Sam Prinzi and Steve Yeh are just brimming with ideas, especially when it comes to Huntington High School’s science research program, of which the two seniors are veterans.
Mr. Prinzi recently took his idea for a radio frequency drive to Brookhaven National Laboratory for a so-called “sanity check” by one of the top officials at the fabled institution. The drive, also known as an RF resonant cavity thruster is theorized to produce thrust with no fuel, violating the known laws of physics.
The two teenagers have been working closely for many years with teacher Lori Kenny, who heads the high school’s science research program. It wasn’t a coincidence that they were accompanied to BNL by science teacher Judy Pazienza
“I am not a research teacher this year, but Lori asked me to mentor Sam because his research project involved a complicated RF thruster and I was an RF engineer for 20 years,” Ms. Pazienza said.
The Huntington team got to see some cool stuff at Brookhaven National Lab.
Ms. Pazienza reviewed Mr. Prinzi’s idea and then did some research of her own, trying to ascertain if it is more fiction than fact or too dangerous due to the high doses of radiation involved. She then contacted BNL. “The engineers over there were thrilled to talk to Sam about more projects and they showed us all the cool things they are doing.”
One of the top students in Huntington’s Class of 2017, Mr. Yeh is also interested in math and physics and he asked if he could come along on the trip. Ms. Pazienza welcomed him to the traveling party.
BNL staff members were excited to speak with two students so interested in science and they gave the Huntington team a tour they will always remember.
Kevin Smith, who heads BNL’s RF engineering department was happy to discuss the lab’s RF projects with Messrs. Prinzi and Yeh.
Since Mr. Yeh has an especially strong interest in math, Mr. Smith discussed how that academic discipline is integral to the analysis of particle collisions. The senior said he was “very impressed with the algorithm that creates the sine wave to run the super conducting magnets that maintain the particle beam’s cohesion.”
Mr. Smith also discussed how RF engineering is used to control all aspects of smashing gold particles together for BNL physicists to analyze.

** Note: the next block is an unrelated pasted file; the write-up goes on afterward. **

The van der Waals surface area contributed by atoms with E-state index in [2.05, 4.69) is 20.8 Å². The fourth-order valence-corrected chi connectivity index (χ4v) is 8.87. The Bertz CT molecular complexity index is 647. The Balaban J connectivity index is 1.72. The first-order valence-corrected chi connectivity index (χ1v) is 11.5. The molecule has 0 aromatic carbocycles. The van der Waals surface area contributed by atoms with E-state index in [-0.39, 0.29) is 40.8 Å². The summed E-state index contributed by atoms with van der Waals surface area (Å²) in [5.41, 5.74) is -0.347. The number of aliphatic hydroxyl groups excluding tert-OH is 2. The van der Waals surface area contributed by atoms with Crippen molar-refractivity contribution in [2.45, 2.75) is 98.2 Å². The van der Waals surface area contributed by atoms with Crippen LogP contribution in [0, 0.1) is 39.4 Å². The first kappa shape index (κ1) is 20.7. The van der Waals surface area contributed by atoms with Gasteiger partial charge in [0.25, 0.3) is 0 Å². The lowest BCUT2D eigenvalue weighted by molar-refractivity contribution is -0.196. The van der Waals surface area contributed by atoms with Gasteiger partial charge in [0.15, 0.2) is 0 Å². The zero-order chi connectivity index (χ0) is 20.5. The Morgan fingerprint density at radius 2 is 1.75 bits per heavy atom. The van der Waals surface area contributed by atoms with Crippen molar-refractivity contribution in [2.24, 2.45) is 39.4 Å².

“Standing in the control room of the accelerator and watching the screens was very impressive, but the students were in awe when Kirsten Angelika Drees, a theoretical physicist took them to see the inside of one of the detectors,” Ms. Pazienza said.
“Ms. Drees was on her way to lunch when she noticed us and was so excited to see young people interested in the collider that she stopped to give Sam and Steve a complete tour, even allowing them to climb a ladder to look down the center of the collider,” Ms. Pazienza said. As Mr. Prinzi stepped back from the opening he said it was “awesome” to see a particle accelerator from close range.
Aleida Perez from BNL’s Office of Educational Programs was on hand to discuss summer programs and internship opportunities for students ranging from first grade through graduate school. The lab even offers professional development workshops for teachers.
Feeling right at home, Mr. Yeh pointed out that he had previously visited BNL to participate in the National Science Bowl competition, which his hosted by the lab, along with several other contests.
Although Mr. Prinzi’s idea for a reactionless drive may be fiction right now, Mr. Smith told the Huntington senior to “never shy away from challenges. You need to be skeptical, but thinking outside the box is a crucial skill for anyone who wants to be good at science.”
Interested in opportunities at BNL? Visit . Interested in Huntington’s science research program? Contact Mrs. Kenny at [email protected].